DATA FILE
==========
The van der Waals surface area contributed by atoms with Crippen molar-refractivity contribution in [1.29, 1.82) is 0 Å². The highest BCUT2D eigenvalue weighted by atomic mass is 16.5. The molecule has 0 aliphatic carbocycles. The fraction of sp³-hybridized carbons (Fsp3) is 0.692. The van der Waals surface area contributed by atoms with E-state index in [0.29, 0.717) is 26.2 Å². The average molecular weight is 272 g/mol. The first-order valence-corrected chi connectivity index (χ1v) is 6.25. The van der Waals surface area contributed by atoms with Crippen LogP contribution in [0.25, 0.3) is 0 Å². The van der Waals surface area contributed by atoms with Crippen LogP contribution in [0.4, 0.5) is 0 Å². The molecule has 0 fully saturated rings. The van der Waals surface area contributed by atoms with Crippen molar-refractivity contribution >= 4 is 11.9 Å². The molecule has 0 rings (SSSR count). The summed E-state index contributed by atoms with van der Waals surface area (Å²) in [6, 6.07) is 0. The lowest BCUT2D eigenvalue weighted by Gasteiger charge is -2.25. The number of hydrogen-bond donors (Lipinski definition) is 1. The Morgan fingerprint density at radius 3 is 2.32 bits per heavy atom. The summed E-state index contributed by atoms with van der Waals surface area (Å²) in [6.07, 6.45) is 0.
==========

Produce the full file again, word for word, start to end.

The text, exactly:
The van der Waals surface area contributed by atoms with Crippen molar-refractivity contribution in [1.29, 1.82) is 0 Å². The highest BCUT2D eigenvalue weighted by atomic mass is 16.5. The molecule has 0 aliphatic carbocycles. The fraction of sp³-hybridized carbons (Fsp3) is 0.692. The van der Waals surface area contributed by atoms with E-state index in [0.29, 0.717) is 26.2 Å². The average molecular weight is 272 g/mol. The first-order valence-corrected chi connectivity index (χ1v) is 6.25. The van der Waals surface area contributed by atoms with Crippen LogP contribution in [0.25, 0.3) is 0 Å². The van der Waals surface area contributed by atoms with Crippen LogP contribution in [0.4, 0.5) is 0 Å². The molecule has 0 fully saturated rings. The van der Waals surface area contributed by atoms with Crippen molar-refractivity contribution >= 4 is 11.9 Å². The molecule has 0 rings (SSSR count). The summed E-state index contributed by atoms with van der Waals surface area (Å²) in [6, 6.07) is 0. The lowest BCUT2D eigenvalue weighted by Gasteiger charge is -2.25. The number of hydrogen-bond donors (Lipinski definition) is 1. The Morgan fingerprint density at radius 3 is 2.32 bits per heavy atom. The summed E-state index contributed by atoms with van der Waals surface area (Å²) in [6.07, 6.45) is 0.